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Baby Titanosaurs Hatched With Adult Proportions, Still Pretty Darn Cute


A hatchling Rapetosaurus as compared to newborn mammals. D. Vital
A hatchling Rapetosaurus as compared to newborn mammals. D. Vital

Babies! They're so cute! And one thing we find so endearing about our own offspring is how different they look from us as adults. Their legs and arms are stubbier, their heads are way bigger, and they just look like, well... like babies.

But while human babies have different proportions than adults of our species, that's not the case for all animals. Think of baby horses, for instance, on their feet and tottering around within a few hours birth. Though a foals is not exactly a perfect match for an adult, it's pretty darn close. And now new research shows that the largest dinosaurs that ever lived also hatched with similar proportions, shedding life on the different ways dinosaurs evolved to live and socialize.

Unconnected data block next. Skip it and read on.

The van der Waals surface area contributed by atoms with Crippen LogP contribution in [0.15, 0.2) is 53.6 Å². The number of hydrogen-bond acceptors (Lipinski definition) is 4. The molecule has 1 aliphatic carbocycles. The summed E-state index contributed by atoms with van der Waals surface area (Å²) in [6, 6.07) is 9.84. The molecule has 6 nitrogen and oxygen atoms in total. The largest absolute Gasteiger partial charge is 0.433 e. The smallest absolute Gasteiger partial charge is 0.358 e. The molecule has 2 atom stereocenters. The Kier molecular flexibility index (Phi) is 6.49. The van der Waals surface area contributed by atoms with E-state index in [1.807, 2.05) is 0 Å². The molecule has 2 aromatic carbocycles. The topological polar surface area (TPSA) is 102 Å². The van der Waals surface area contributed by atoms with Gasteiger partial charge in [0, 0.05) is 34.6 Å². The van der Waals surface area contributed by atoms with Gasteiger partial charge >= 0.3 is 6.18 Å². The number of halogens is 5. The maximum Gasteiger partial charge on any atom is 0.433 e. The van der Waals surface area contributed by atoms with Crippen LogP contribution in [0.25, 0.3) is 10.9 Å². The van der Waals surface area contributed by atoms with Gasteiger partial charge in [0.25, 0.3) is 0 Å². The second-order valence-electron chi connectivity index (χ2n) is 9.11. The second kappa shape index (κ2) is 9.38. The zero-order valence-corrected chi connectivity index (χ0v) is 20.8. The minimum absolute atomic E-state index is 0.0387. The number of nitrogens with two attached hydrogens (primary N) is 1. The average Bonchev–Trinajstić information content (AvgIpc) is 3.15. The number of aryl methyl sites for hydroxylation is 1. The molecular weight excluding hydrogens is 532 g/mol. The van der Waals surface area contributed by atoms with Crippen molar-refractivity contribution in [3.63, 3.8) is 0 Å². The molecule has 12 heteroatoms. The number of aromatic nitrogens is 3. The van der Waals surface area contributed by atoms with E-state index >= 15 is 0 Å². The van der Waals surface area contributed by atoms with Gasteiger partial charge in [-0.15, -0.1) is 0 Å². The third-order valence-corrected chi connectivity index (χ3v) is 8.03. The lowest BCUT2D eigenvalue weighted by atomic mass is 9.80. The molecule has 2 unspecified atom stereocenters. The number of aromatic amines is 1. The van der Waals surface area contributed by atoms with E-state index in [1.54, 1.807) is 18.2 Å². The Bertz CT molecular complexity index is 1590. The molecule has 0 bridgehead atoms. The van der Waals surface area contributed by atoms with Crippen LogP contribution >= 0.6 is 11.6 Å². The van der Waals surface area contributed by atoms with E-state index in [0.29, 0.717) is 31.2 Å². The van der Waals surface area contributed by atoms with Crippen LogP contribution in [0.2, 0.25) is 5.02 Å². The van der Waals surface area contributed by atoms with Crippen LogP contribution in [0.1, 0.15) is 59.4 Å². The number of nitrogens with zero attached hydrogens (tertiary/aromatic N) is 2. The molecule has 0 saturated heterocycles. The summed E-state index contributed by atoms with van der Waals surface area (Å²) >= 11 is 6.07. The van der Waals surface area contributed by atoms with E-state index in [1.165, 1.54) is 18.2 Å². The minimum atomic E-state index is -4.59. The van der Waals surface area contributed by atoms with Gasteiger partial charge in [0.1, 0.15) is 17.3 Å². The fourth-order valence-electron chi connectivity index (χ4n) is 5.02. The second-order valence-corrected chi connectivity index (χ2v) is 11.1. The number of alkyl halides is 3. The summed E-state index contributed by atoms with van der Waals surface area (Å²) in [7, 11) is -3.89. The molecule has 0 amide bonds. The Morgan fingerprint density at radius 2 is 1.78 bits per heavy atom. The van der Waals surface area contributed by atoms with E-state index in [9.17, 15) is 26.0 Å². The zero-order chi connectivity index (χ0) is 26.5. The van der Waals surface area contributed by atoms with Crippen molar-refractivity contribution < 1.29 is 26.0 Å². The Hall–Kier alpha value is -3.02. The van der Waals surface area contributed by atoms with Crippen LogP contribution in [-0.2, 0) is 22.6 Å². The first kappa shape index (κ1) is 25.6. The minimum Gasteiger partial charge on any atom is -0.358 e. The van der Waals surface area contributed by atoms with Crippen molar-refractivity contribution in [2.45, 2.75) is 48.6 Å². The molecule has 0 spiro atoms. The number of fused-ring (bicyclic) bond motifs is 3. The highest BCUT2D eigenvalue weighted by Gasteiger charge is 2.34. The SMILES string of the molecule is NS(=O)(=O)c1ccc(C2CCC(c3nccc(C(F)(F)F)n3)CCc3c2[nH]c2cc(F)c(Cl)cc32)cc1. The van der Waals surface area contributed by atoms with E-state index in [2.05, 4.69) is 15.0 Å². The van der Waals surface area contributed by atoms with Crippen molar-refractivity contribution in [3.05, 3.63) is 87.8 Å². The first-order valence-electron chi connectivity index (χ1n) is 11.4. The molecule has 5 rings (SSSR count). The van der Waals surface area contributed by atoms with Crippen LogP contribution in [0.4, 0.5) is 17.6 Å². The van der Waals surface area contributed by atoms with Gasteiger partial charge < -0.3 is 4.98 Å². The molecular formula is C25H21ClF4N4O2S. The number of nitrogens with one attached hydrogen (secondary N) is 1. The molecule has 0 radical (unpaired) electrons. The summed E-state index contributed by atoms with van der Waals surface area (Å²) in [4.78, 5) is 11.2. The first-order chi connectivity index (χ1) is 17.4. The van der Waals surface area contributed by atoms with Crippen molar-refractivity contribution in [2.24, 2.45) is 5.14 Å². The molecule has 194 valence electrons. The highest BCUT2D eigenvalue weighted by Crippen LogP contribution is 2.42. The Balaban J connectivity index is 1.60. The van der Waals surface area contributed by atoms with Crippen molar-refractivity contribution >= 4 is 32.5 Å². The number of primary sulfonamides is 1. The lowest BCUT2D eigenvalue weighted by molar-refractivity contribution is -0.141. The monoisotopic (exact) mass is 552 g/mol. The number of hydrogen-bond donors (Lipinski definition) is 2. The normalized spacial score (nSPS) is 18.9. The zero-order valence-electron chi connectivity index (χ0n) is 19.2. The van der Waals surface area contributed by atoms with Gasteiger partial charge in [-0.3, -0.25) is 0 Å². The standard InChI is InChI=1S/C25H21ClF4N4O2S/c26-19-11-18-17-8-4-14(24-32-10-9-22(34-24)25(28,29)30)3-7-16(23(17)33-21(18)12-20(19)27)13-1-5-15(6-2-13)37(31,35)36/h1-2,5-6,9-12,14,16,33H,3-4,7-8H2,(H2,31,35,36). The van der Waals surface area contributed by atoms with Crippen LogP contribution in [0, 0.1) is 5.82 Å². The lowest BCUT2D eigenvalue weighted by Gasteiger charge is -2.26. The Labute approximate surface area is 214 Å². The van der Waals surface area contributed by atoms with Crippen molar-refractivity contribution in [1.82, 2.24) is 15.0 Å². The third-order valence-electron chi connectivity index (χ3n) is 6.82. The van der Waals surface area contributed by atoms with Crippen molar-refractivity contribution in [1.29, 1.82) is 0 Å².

A full-grown and baby Rapetosaurus krausei in comparison to an adult human.
A full-grown and baby Rapetosaurus krausei in comparison to an adult human.
Raul Martin and Kristina Curry-Rogers

New fossil analysis published today in the journal Science shows that hatchling titanosaurs came out of the egg with proportions very close to what they'd have when full grown. Researchers examined fossils of the titanosaur Rapetosaurus krausei, which was not the largest of the titanosaurs, the largest land animals that we know of, but could still grow to 50 feet (15 meters) in length and weigh about the same as a modern-day elephant. Baby R. krausei started out weighing only 7.5 pounds (3.4 kilograms) when hatched — the same as an average human baby.

This suggests, the authors propose, that R. krausei infants may have been more like today's horses than today's humans — cute, regardless, but relatively independent very early on in life.

The researchers studied the size and density of fossils of baby dinos who died, most likely from starvation, between the ages of 39 and 77 days. Using X-rays and microscopic analysis of bone structures, the scientists concluded that the titanosaurs grew with similar proportions throughout life. This isn't the case for other dinosaurs that lived in the Cretaceous period, like those in the theropod and ornithischian categories — Tyrannosaurus rex and velociraptors, and stegosaurs and triceratops, respectively.

No news on whether titanosaurs had adorable fat rolls and pinchable cheeks.



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